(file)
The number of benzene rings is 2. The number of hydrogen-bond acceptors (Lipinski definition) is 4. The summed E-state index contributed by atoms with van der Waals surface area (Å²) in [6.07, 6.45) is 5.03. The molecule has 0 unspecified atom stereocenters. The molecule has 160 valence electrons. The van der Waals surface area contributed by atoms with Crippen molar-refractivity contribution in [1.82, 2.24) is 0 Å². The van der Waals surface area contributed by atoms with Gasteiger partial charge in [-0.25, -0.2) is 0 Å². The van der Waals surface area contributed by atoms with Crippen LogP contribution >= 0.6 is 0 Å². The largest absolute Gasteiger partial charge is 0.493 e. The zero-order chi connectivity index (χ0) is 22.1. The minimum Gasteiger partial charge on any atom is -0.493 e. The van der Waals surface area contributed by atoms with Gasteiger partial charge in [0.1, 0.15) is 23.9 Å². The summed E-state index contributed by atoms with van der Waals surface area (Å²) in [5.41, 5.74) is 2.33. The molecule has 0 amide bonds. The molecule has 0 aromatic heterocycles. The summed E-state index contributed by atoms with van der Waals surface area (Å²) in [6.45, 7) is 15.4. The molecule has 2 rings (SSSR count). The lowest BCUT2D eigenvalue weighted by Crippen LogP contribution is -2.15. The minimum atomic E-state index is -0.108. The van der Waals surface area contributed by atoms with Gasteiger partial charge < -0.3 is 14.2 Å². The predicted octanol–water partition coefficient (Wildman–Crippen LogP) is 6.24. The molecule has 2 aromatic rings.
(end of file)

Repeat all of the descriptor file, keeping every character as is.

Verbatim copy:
The number of benzene rings is 2. The number of hydrogen-bond acceptors (Lipinski definition) is 4. The summed E-state index contributed by atoms with van der Waals surface area (Å²) in [6.07, 6.45) is 5.03. The molecule has 0 unspecified atom stereocenters. The molecule has 160 valence electrons. The van der Waals surface area contributed by atoms with Crippen molar-refractivity contribution in [1.82, 2.24) is 0 Å². The van der Waals surface area contributed by atoms with Gasteiger partial charge in [-0.25, -0.2) is 0 Å². The van der Waals surface area contributed by atoms with Crippen LogP contribution >= 0.6 is 0 Å². The largest absolute Gasteiger partial charge is 0.493 e. The zero-order chi connectivity index (χ0) is 22.1. The minimum Gasteiger partial charge on any atom is -0.493 e. The van der Waals surface area contributed by atoms with Gasteiger partial charge in [0.1, 0.15) is 23.9 Å². The summed E-state index contributed by atoms with van der Waals surface area (Å²) in [5.41, 5.74) is 2.33. The molecule has 0 amide bonds. The molecule has 0 aromatic heterocycles. The summed E-state index contributed by atoms with van der Waals surface area (Å²) in [6.45, 7) is 15.4. The molecule has 2 rings (SSSR count). The lowest BCUT2D eigenvalue weighted by Crippen LogP contribution is -2.15. The minimum atomic E-state index is -0.108. The van der Waals surface area contributed by atoms with Gasteiger partial charge < -0.3 is 14.2 Å². The predicted octanol–water partition coefficient (Wildman–Crippen LogP) is 6.24. The molecule has 2 aromatic rings.